If it’s because of the free education in the northern region is the reason behind opting for a level playing field for all parents then I would say its high time he wills the strength and courage to withdraw it. The idea that free education is also investing into the future is a straw man’s take in this discourse. Anything that is offered entirely for free is devalued or abused. Besides, anything that is run by the government is always riddled with inefficiency and the usual suspect – corruption. Comprehensive free education has been implemented in the North since independence yet school enrolment in the north is the lowest in the country. Children who drop out of school do not opt out, because their parents cannot afford a pack lunch. The fact is their income, especially those whose livelihood is based on subsistence agriculture or a poor labourer, is not adequate. What such parents need is a better job not a handout.
The word fair is very difficult to define, and I am not a big fun, nevertheless, I will indulge myself. Can anybody objectively vouch for the fairness of such a proposal when pupils and student are thought in dilapidated structures, and perhaps some still being thought under trees? Can anybody convince me that it is the right course of action when a lot of Ghanaian children are thought by unqualified teachers? Can anybody with any modicum of honesty tell me that this free SHS being sold to the Ghanaian electorates is value for money or better still is it for the long term interest of the country or for the interest of someone’s presidential bid.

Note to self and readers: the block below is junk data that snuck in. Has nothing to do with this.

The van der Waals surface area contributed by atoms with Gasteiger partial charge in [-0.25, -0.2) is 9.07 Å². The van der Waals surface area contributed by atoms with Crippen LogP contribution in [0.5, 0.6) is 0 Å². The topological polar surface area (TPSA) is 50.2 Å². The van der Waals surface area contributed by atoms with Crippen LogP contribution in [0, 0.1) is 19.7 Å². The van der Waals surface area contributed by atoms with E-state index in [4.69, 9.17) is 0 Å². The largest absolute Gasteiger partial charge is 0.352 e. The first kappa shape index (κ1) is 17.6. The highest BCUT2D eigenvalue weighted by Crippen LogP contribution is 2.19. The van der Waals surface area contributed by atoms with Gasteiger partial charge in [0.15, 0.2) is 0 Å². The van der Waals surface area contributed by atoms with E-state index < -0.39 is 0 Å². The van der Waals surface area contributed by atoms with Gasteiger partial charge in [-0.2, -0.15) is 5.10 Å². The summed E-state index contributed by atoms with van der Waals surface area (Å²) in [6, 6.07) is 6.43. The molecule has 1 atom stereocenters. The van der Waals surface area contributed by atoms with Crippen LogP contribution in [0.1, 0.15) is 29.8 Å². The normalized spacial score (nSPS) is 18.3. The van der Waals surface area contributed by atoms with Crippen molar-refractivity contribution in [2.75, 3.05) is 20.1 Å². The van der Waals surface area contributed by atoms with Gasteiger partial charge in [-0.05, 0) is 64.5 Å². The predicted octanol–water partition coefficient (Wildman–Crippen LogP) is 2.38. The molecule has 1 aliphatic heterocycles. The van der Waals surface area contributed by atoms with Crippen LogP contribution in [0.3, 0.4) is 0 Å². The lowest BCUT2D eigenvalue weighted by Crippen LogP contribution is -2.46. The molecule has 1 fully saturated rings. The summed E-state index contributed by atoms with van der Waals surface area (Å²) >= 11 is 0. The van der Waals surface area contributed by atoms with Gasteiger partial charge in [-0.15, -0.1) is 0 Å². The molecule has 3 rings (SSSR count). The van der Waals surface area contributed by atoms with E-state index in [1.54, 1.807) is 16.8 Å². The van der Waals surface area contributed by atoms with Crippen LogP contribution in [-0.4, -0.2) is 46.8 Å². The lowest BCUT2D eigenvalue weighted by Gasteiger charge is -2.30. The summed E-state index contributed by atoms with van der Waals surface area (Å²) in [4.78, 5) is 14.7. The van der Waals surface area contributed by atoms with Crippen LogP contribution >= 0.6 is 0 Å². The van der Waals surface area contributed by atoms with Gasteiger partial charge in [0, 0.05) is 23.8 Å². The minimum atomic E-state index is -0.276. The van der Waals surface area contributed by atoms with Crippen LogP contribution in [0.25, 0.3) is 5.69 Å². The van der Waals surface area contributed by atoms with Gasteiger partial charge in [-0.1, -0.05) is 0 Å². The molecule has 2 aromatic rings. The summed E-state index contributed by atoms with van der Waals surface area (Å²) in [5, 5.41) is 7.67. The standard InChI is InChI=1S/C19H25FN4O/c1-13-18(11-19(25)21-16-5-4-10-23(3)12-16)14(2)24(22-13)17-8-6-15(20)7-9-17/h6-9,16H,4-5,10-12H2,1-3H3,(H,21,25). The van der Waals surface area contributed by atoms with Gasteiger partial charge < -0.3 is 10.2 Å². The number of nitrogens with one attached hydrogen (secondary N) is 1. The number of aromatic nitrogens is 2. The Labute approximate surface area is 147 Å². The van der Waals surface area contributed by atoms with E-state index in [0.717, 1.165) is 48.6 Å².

This is my second piece on this topic. The first article, expectedly, generated a fierce criticism. Someone scraped the economic barrel in search of theories to support the scheme. He said Nana is going to use education as an unbalanced growth vector to develop the economy referred to as the Hirchsman’s Model. Of course, I did point out that as much as that theory works it does not work in consumption or a finite sector of the economy like education. Most of the world economies that matter today developed around one core industry. Britain developed on a similar basis through the textile industry, so was the United States via the railways. Similarly, Denmark did it with dairy, and Sweden accomplished that with the lumber industry. So if we want to do it we can choose an industry like aluminium, because we have a lot of bauxite deposits. And with the gas that is going to be available very soon we can produce the requisite energy to compete favourably on the world market. For example, currently the British economy is hinged on the financial sector whereas the Ghanaian economy revolves around cocoa. We can fast forward the development of the economy by investing heavily into the main mover of the economy. Since the market for cocoa is ever expanding i.e. in a virgin market like China. I can understand if we have to invest into the tertiary institution, which is already raking in substantial revenue from abroad with the notion of affecting other sector of the economy, but not SHS. A better argument will do not this one.
The bible says that you develop your business before you build your house – literally meaning first things first. Let us not start on this slippery slope. The free handout mentality graduates into entitlement with time. The fall of the Roman Empire was preceded by financial collapse brought on by huge national debt based on such mindset. A real statesman makes decision with a mind of ice cold clarity. Decisions that will not be popular immediately, but will yield manifold benefits in the future.
Philip Kobina Baidoo Jnr. London